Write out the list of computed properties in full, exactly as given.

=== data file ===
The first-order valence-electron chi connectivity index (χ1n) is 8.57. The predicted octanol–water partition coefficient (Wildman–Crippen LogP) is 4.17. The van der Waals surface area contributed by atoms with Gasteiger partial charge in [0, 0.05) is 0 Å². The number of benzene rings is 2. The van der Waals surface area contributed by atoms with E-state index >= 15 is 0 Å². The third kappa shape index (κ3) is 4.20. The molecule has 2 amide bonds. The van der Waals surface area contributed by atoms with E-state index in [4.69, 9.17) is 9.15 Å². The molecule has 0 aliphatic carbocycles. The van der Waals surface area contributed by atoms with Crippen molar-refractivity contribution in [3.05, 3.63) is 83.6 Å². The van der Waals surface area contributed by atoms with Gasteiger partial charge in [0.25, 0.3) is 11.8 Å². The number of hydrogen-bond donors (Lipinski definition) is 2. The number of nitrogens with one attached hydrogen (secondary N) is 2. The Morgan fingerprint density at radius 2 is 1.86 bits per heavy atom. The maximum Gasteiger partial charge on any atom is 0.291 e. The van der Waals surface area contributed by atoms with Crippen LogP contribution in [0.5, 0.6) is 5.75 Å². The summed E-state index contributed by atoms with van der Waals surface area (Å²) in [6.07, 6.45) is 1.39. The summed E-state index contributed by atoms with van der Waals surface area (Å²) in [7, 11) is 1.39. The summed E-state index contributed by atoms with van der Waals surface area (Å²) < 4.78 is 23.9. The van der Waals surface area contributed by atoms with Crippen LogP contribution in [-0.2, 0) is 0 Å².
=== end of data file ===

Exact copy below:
The first-order valence-electron chi connectivity index (χ1n) is 8.57. The predicted octanol–water partition coefficient (Wildman–Crippen LogP) is 4.17. The van der Waals surface area contributed by atoms with Gasteiger partial charge in [0, 0.05) is 0 Å². The number of benzene rings is 2. The van der Waals surface area contributed by atoms with E-state index >= 15 is 0 Å². The third kappa shape index (κ3) is 4.20. The molecule has 2 amide bonds. The van der Waals surface area contributed by atoms with E-state index in [4.69, 9.17) is 9.15 Å². The molecule has 0 aliphatic carbocycles. The van der Waals surface area contributed by atoms with Crippen molar-refractivity contribution in [3.05, 3.63) is 83.6 Å². The van der Waals surface area contributed by atoms with Gasteiger partial charge in [0.25, 0.3) is 11.8 Å². The number of hydrogen-bond donors (Lipinski definition) is 2. The number of nitrogens with one attached hydrogen (secondary N) is 2. The Morgan fingerprint density at radius 2 is 1.86 bits per heavy atom. The maximum Gasteiger partial charge on any atom is 0.291 e. The van der Waals surface area contributed by atoms with Crippen LogP contribution in [0.5, 0.6) is 5.75 Å². The summed E-state index contributed by atoms with van der Waals surface area (Å²) in [6.07, 6.45) is 1.39. The summed E-state index contributed by atoms with van der Waals surface area (Å²) in [7, 11) is 1.39. The summed E-state index contributed by atoms with van der Waals surface area (Å²) < 4.78 is 23.9. The van der Waals surface area contributed by atoms with Crippen LogP contribution in [-0.2, 0) is 0 Å².